Friday, March 21, 2014

Collection Agencies Have NO Right To Inquire Or Furnish Information To Credit Bureaus!

It is my opinion, based on consumer protection laws, that collection agencies have no right at all to inquire on anyone's credit report nor furnish their bogus information on anyone's credit report.  It may be kind of a bold statement, but its the truth.

For today's topic, I'm going to show you why, based on real laws, they actually are not allowed to inquire or furnish information to credit bureaus.  There is one exception that I can think of, that is still sort of iffy, and I'll explain that as well. We are going to concentrate on mainly two laws, which you should be familiar with by now, the FDCPA and the FCRA.  I will also bring in my fav for 3rd party debt collector scumbags, good ol' 73 American Jurisprudence (AmJur) 2nd, Sect. 93.

I want to state that just because they don't have any legal right to be anywhere on someone's credit report, doesn't mean the law prohibits them from attempting to collect from consumers.  But, just because they can sleazily attempt to collect (and I mean that in the sweetest, kindest way), it never means anyone owes them squat.  Let's go over 73 AmJur 2nd, Sect. 93 first.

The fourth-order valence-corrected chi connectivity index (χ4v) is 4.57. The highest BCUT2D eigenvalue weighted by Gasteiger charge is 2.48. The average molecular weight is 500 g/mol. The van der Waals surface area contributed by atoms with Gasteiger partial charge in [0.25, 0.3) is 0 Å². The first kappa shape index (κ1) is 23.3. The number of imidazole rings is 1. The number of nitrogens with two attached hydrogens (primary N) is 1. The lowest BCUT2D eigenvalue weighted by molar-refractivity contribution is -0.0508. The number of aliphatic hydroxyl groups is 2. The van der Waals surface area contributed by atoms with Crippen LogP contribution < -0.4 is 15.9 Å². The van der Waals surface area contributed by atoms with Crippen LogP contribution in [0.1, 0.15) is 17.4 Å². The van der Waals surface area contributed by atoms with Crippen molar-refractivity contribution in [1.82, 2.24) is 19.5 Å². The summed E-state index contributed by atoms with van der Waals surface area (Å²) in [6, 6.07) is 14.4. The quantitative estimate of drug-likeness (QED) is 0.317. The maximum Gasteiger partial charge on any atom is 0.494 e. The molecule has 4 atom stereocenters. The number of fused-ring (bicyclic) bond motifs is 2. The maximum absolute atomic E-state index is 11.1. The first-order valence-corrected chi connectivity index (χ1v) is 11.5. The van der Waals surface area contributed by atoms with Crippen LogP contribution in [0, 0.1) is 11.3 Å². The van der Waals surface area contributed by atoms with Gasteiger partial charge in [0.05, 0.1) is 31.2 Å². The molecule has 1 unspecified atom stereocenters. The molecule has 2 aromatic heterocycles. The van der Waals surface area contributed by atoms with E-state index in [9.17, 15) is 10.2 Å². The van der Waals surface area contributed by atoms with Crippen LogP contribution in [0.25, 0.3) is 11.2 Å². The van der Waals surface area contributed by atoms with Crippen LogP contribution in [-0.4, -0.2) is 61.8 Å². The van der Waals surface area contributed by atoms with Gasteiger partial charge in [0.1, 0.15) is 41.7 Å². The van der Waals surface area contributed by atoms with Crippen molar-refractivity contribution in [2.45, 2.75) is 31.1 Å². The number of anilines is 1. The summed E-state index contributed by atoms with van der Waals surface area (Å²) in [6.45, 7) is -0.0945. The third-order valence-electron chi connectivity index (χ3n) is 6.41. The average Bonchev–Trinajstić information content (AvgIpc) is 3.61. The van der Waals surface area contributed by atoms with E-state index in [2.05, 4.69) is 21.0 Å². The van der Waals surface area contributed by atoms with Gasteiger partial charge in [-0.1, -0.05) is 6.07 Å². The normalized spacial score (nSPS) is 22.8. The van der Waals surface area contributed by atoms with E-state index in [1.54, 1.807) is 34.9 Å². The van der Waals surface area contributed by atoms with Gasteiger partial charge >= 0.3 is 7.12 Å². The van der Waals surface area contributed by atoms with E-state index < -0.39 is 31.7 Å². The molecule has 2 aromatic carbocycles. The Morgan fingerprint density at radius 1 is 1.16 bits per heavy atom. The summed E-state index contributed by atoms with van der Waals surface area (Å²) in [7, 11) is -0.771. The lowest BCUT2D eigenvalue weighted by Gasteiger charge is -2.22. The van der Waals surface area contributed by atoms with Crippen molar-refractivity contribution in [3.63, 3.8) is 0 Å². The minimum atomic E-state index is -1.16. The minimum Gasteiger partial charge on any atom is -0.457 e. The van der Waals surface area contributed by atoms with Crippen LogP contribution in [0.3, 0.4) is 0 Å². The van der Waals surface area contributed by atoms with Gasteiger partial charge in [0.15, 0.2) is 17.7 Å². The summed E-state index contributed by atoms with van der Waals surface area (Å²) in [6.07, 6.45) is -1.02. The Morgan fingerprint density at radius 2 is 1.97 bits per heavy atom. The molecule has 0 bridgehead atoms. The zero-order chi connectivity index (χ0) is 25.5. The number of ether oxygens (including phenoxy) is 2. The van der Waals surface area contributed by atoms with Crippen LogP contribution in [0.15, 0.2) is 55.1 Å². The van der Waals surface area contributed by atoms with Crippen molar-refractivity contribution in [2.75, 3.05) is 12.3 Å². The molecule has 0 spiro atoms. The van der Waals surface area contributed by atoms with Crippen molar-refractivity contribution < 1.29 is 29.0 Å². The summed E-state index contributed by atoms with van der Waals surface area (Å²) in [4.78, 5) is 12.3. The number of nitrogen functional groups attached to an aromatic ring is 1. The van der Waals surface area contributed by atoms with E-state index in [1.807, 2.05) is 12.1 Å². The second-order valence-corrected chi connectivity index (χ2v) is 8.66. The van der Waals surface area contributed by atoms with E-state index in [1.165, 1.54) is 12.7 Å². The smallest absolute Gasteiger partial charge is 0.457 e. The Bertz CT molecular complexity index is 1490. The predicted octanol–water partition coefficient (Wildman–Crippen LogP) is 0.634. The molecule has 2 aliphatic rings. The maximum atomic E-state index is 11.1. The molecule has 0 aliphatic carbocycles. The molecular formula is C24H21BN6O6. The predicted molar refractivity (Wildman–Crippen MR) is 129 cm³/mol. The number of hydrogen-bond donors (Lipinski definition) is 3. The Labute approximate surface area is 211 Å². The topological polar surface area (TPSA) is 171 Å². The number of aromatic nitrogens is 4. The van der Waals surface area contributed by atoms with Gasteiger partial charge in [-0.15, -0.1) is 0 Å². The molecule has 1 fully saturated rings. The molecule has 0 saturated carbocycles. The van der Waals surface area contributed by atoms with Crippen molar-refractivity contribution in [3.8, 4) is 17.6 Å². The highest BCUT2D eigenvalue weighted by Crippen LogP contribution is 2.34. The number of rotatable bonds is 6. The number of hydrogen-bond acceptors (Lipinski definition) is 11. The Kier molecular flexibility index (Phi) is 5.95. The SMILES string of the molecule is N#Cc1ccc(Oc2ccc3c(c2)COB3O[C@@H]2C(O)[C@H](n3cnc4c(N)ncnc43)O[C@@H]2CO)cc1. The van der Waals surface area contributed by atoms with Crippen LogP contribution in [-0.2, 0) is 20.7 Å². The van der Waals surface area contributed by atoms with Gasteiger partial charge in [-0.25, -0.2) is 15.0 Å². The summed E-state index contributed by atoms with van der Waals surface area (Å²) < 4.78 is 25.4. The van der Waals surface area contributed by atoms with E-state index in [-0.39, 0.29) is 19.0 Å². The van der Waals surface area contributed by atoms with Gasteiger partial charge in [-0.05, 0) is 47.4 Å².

Oh, I just love this. It says, in case you haven't read it at least 5 times before on this blog, "The right of subrogation does not exist for a stranger to the transaction."  In normal everyday, non bar-attorney speak, it means there's no right to "substitute" (subrogate) yourself into or onto a contract (transaction), if you weren't originally and specifically named in the contract (a "stranger").  Do you understand what this is saying?  A 3rd party collector is NOT named on the original contract between the consumer and the "creditor", so they cannot claim that anyone owes them anything.

What if they bought an alleged debt from an original creditor and claim the purchase included all rights of interest and assignment?  Hmmm, does that mean that they are now owed something? Hah! Look at the previous paragraph again.  Its pretty clear.  It doesn't matter if they bought it, they were assigned it, they traded something of value (or not) for it, or however they acquired it and got their greedy corporate hands on it, if they were not on the original contract, no one is obligated to pay them a dime!  With NO VALID CONTRACT, they also can't validate, verify, nor may they place info on the credit reports.